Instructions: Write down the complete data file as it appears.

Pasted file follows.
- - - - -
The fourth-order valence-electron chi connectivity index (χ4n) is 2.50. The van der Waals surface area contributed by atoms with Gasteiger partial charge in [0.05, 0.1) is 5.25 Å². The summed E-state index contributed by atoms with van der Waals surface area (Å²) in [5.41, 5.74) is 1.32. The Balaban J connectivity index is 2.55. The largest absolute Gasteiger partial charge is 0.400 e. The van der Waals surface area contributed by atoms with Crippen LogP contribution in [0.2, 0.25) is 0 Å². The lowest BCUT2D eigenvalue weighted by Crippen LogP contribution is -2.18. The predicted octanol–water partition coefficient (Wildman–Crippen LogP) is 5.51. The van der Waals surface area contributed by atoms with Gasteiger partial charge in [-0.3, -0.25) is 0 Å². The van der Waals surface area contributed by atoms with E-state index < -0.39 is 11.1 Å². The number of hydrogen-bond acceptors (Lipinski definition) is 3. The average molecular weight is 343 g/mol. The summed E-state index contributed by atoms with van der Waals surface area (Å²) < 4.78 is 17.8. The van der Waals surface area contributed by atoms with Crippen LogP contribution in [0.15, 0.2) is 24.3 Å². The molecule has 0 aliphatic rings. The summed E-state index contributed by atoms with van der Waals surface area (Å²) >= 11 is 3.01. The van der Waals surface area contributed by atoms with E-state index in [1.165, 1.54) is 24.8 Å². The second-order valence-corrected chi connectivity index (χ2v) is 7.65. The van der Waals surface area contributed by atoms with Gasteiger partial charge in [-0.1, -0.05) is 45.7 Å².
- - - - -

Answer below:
The fourth-order valence-electron chi connectivity index (χ4n) is 2.50. The van der Waals surface area contributed by atoms with Gasteiger partial charge in [0.05, 0.1) is 5.25 Å². The summed E-state index contributed by atoms with van der Waals surface area (Å²) in [5.41, 5.74) is 1.32. The Balaban J connectivity index is 2.55. The largest absolute Gasteiger partial charge is 0.400 e. The van der Waals surface area contributed by atoms with Crippen LogP contribution in [0.2, 0.25) is 0 Å². The lowest BCUT2D eigenvalue weighted by Crippen LogP contribution is -2.18. The predicted octanol–water partition coefficient (Wildman–Crippen LogP) is 5.51. The van der Waals surface area contributed by atoms with Gasteiger partial charge in [-0.3, -0.25) is 0 Å². The van der Waals surface area contributed by atoms with E-state index < -0.39 is 11.1 Å². The number of hydrogen-bond acceptors (Lipinski definition) is 3. The average molecular weight is 343 g/mol. The summed E-state index contributed by atoms with van der Waals surface area (Å²) < 4.78 is 17.8. The van der Waals surface area contributed by atoms with Crippen LogP contribution in [0.15, 0.2) is 24.3 Å². The molecule has 0 aliphatic rings. The summed E-state index contributed by atoms with van der Waals surface area (Å²) >= 11 is 3.01. The van der Waals surface area contributed by atoms with E-state index in [1.165, 1.54) is 24.8 Å². The second-order valence-corrected chi connectivity index (χ2v) is 7.65. The van der Waals surface area contributed by atoms with Gasteiger partial charge in [-0.1, -0.05) is 45.7 Å².